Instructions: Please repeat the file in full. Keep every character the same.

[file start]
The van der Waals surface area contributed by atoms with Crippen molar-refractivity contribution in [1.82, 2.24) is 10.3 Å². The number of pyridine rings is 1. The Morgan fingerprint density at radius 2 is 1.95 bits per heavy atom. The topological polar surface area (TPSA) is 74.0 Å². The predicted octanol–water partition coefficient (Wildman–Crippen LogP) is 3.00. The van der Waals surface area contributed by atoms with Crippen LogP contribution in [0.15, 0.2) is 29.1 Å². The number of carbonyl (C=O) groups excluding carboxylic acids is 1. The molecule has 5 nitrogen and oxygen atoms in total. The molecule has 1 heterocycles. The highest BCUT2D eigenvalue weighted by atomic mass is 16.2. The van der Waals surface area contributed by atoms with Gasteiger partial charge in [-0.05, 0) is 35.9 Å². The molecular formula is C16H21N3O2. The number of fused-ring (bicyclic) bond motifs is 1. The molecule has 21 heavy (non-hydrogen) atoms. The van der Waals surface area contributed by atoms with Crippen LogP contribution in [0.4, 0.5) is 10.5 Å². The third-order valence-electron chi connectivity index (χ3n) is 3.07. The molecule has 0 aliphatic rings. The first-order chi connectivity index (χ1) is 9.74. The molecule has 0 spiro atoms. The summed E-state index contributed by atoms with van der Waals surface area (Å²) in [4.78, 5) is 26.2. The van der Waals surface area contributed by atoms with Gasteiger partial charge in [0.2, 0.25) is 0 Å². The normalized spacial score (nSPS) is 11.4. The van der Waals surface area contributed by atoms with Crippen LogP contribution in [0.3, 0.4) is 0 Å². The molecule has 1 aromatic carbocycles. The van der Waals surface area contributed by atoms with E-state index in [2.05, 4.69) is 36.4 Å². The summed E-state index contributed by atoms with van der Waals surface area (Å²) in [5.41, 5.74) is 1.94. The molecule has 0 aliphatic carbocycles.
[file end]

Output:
The van der Waals surface area contributed by atoms with Crippen molar-refractivity contribution in [1.82, 2.24) is 10.3 Å². The number of pyridine rings is 1. The Morgan fingerprint density at radius 2 is 1.95 bits per heavy atom. The topological polar surface area (TPSA) is 74.0 Å². The predicted octanol–water partition coefficient (Wildman–Crippen LogP) is 3.00. The van der Waals surface area contributed by atoms with Crippen LogP contribution in [0.15, 0.2) is 29.1 Å². The number of carbonyl (C=O) groups excluding carboxylic acids is 1. The molecule has 5 nitrogen and oxygen atoms in total. The molecule has 1 heterocycles. The highest BCUT2D eigenvalue weighted by atomic mass is 16.2. The van der Waals surface area contributed by atoms with Gasteiger partial charge in [-0.05, 0) is 35.9 Å². The molecular formula is C16H21N3O2. The number of fused-ring (bicyclic) bond motifs is 1. The molecule has 21 heavy (non-hydrogen) atoms. The van der Waals surface area contributed by atoms with Crippen LogP contribution in [0.4, 0.5) is 10.5 Å². The third-order valence-electron chi connectivity index (χ3n) is 3.07. The molecule has 0 aliphatic rings. The first-order chi connectivity index (χ1) is 9.74. The molecule has 0 spiro atoms. The summed E-state index contributed by atoms with van der Waals surface area (Å²) in [4.78, 5) is 26.2. The van der Waals surface area contributed by atoms with Gasteiger partial charge in [0.2, 0.25) is 0 Å². The normalized spacial score (nSPS) is 11.4. The van der Waals surface area contributed by atoms with Crippen LogP contribution in [0.3, 0.4) is 0 Å². The molecule has 1 aromatic carbocycles. The van der Waals surface area contributed by atoms with E-state index in [2.05, 4.69) is 36.4 Å². The summed E-state index contributed by atoms with van der Waals surface area (Å²) in [5.41, 5.74) is 1.94. The molecule has 0 aliphatic carbocycles.